Incomplete and outdated parts


The remaining content in this section has not been updated since July 2002. It's likely be very outdated in some parts.


The program starts from the function main in the module main: this creates an instance of wxGlade (a subclass of wxApp), which in turn creates a wxGladeFrame: this is the main window of the app, i.e. the one with the palette of buttons. The initialization of wxGladeFrame consists of three steps:

  • Creation of the three frames of the app, the palette itself, the tree and the property window

  • Loading of the code generator modules. The codegen/ subdirectory is scanned to find the available code generators: when a python module is found, the app tries to load it and to access its 'writer' attribute: if this is successfully accomplished, such 'writer' object is considered a valid code generator, and is inserted into the 'common.code_writers' dictionary (the key used is the 'language' attribute of the writer itself)

  • Loading of the widget and sizer modules. To load the widgets, the file widgets/widgets.txt is read, and the app tries to import every widget module listed on such file. For every module successfully imported, the initialize function is then called: this function sets up the builder and code generator functions for a particular widget (explained later), and returns a wxBitmapButton instance to be added to the main palette. The loading of the sizers is more or less the same, except that all the sizers are in the same module, edit_sizers, and the initialization function (called init_gui) returns a list of wxBitmapButton objects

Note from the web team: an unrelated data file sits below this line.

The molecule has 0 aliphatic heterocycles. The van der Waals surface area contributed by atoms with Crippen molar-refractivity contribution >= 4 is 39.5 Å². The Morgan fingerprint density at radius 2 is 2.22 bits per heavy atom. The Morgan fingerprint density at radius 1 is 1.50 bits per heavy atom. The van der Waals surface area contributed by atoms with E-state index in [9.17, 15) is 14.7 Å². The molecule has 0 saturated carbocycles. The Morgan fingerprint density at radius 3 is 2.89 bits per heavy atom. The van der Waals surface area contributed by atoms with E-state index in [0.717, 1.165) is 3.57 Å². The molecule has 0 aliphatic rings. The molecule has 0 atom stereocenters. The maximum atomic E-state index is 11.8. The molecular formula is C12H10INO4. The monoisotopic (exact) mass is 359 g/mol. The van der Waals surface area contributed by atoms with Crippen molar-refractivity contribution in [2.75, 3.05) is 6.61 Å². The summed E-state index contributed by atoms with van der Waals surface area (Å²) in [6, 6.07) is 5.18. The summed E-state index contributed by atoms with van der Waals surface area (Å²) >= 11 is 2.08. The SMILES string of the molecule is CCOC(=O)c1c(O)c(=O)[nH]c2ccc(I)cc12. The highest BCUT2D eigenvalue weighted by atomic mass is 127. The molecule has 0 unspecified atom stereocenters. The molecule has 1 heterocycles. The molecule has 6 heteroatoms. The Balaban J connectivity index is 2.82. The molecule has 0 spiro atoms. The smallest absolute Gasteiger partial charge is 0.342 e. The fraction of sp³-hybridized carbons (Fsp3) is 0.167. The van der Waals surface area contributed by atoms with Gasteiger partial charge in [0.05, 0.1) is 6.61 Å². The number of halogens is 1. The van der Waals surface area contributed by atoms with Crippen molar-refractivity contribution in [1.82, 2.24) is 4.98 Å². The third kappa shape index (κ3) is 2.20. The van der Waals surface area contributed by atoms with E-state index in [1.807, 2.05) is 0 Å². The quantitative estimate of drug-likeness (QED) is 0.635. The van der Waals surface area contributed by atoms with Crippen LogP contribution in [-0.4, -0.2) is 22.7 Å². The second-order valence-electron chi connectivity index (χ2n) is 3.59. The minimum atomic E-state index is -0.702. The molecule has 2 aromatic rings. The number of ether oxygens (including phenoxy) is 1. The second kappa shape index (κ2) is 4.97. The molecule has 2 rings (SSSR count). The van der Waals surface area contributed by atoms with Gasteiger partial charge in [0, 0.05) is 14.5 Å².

Adding a top-level Widget

When the user clicks on a button of a top-level widget (a Frame or a Dialog), the method add_toplevel_object of wxGladeFrame is called: this is responsible for the addition of the widget to the application. This happens in this way:

  • the name of the class of the widget to add is obtained: this is done with the use of the common.refs dictionary, which maps the ids of the buttons of the palette to the class names of the widgets.

  • with the name just obtained, the appropriate factory function for the widget to add is got from the common.widgets dictionary. This function must accept three parameters: a reference to the parent widget (None in this case), a reference to the sizer to which the widget will be added (again None for top-level windows) and the zero-based position inside the sizer (once again, this is unused for top-level windows)

  • the call of the factory function actually builds the widgets and inserts it in the common.app_tree tree with a call to its method insert. The __init__ method of the widget also builds all the Properties of the object and stores them in the '' dictionary

Adding a top-level Sizer

This is similar to the addition of a top-level widget, but the action is performed in two steps:

  • when the user clicks on the button in the palette, the method add_object of wxGladeFrame is called: this sets the global variables common.adding_widget and common.adding_sizer to True, and stores the class name of the sizer to add in the global common.widget_to_add (the name is obtained from the common.refs dictionary as described above)

  • when the user left-clicks the mouse inside the previously added top-level widget, its drop_sizer method is called, which is responsible of the addition of the sizer: it calls the factory function for the sizer (passing self as the first argument), which will build the object and add it to the tree

Adding a Normal Widget/Sizer

This step is more or less the same as step 3:

  • wxGladeFrame.add_object is called in response to a button click